Women and Workplace Discrimination: Overcoming Barriers to Gender Equality

By Raymond F. Gregory | Go to book overview

Six
Discrimination against
Older Women

The provisions of the Age Discrimination in Employment Act make it unlawful for employers to discriminate on the basis of age against any worker age forty and over. 1 In the business world, middle age arrives earlier for women than for men, and women are considered “old” at a younger age than men. 2 Men generally first experience the effects of age-discriminatory practices and policies in their mid-fifties, while women commonly first become aware of agebiased employment decisions that adversely affect their work lives in their midto late forties. The appearance of middle age in a woman is often looked upon as either a disqualification for further advancement or a reason for her dismissal. Gray hair may be appropriate for male CEOs and other highly placed male executives, but not for older female workers.

Middle-aged and older women comprise a steadily increasing share of the workforce. Sex- and age discrimination claims asserted by women in these age groups generally relate to one of two workplace events—a failure to promote or an untimely dismissal. The typical failure-to-promote case involves an older woman passed over in favor of a younger man. The typical termination case involves the discharge of an older woman—purportedly justified on the ground of poor performance, despite many years of satisfactory performance evaluations—in favor of the retention of a less qualified younger man.

Data assembled by the Equal Employment Opportunity Commission show that women between the ages of forty and forty-nine are more likely than women in other age groups to file claims alleging both age and sex discrimination. 3 Women over the age of fifty, on the other hand, are more apt to claim

-48-

Notes for this page

Add a new note
If you are trying to select text to create highlights or citations, remember that you must now click or tap on the first word, and then click or tap on the last word.
One moment ...
Default project is now your active project.
Project items

Items saved from this book

This book has been saved
Highlights (0)
Some of your highlights are legacy items.

Highlights saved before July 30, 2012 will not be displayed on their respective source pages.

You can easily re-create the highlights by opening the book page or article, selecting the text, and clicking “Highlight.”

Citations (0)
Some of your citations are legacy items.

Any citation created before July 30, 2012 will labeled as a “Cited page.” New citations will be saved as cited passages, pages or articles.

We also added the ability to view new citations from your projects or the book or article where you created them.

Notes (0)
Bookmarks (0)

You have no saved items from this book

Project items include:
  • Saved book/article
  • Highlights
  • Quotes/citations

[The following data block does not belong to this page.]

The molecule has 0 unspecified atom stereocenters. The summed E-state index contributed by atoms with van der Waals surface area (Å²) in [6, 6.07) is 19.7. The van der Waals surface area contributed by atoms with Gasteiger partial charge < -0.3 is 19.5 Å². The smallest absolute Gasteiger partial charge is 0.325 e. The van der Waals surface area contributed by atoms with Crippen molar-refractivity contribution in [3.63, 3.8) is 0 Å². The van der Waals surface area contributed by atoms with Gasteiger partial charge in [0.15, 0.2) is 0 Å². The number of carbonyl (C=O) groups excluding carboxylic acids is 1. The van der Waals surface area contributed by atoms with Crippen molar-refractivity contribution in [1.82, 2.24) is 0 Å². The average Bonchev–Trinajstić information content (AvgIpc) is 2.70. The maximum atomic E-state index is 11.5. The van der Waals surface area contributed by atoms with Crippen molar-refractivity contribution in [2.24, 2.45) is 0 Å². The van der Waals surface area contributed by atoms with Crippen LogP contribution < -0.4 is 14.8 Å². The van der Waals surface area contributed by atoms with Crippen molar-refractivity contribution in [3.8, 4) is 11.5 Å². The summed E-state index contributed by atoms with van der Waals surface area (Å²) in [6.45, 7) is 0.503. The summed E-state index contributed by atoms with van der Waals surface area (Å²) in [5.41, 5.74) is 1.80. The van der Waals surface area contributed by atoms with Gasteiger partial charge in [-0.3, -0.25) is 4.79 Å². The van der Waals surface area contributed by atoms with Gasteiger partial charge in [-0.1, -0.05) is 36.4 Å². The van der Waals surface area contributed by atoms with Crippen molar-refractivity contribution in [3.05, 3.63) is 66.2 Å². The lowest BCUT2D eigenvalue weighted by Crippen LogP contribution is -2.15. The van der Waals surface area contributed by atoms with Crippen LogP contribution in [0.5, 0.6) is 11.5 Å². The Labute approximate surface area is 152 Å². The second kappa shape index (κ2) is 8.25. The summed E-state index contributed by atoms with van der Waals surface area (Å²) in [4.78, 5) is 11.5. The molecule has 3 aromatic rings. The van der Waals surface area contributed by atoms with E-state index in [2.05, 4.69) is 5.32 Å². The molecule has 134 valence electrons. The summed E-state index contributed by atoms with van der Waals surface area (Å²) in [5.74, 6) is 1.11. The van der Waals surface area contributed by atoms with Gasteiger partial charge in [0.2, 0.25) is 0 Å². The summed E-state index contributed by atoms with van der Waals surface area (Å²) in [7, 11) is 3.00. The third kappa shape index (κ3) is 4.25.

• Notes
  • Bookmarks
Notes
Cite this page

Cited page

Style
Citations are available only to our active members.
Sign up now to cite pages or passages in MLA, APA and Chicago citation styles.

(Einhorn, 1992, p. 25)

(Einhorn 25)

1

1. Lois J. Einhorn, Abraham Lincoln, the Orator: Penetrating the Lincoln Legend (Westport, CT: Greenwood Press, 1992), 25, http://www.questia.com/read/27419298.

Cited page

Bookmark this page
Women and Workplace Discrimination: Overcoming Barriers to Gender Equality
Table of contents

Table of contents

Settings

Settings

Typeface
Text size Smaller Larger Reset View mode
Search within

Search within this book

Look up

Look up a word

  • Dictionary
  • Thesaurus
Please submit a word or phrase above.
Print this page

Print this page

Why can't I print more than one page at a time?

Full screen
/ 232

matching results for page

Cited passage

Style
Citations are available only to our active members.
Sign up now to cite pages or passages in MLA, APA and Chicago citation styles.

"Portraying himself as an honest, ordinary person helped Lincoln identify with his audiences." (Einhorn, 1992, p. 25).

"Portraying himself as an honest, ordinary person helped Lincoln identify with his audiences." (Einhorn 25)

"Portraying himself as an honest, ordinary person helped Lincoln identify with his audiences."1

1. Lois J. Einhorn, Abraham Lincoln, the Orator: Penetrating the Lincoln Legend (Westport, CT: Greenwood Press, 1992), 25, http://www.questia.com/read/27419298.

Cited passage

Welcome to the new Questia Reader

The Questia Reader has been updated to provide you with an even better online reading experience.  It is now 100% Responsive, which means you can read our books and articles on any sized device you wish.  All of your favorite tools like notes, highlights, and citations are still here, but the way you select text has been updated to be easier to use, especially on touchscreen devices.  Here's how:

1. Click or tap the first word you want to select.
2. Click or tap the last word you want to select.

OK, got it!

Thanks for trying Questia!

Please continue trying out our research tools, but please note, full functionality is available only to our active members.

Your work will be lost once you leave this Web page.

For full access in an ad-free environment, sign up now for a FREE, 1-day trial.

Already a member? Log in now.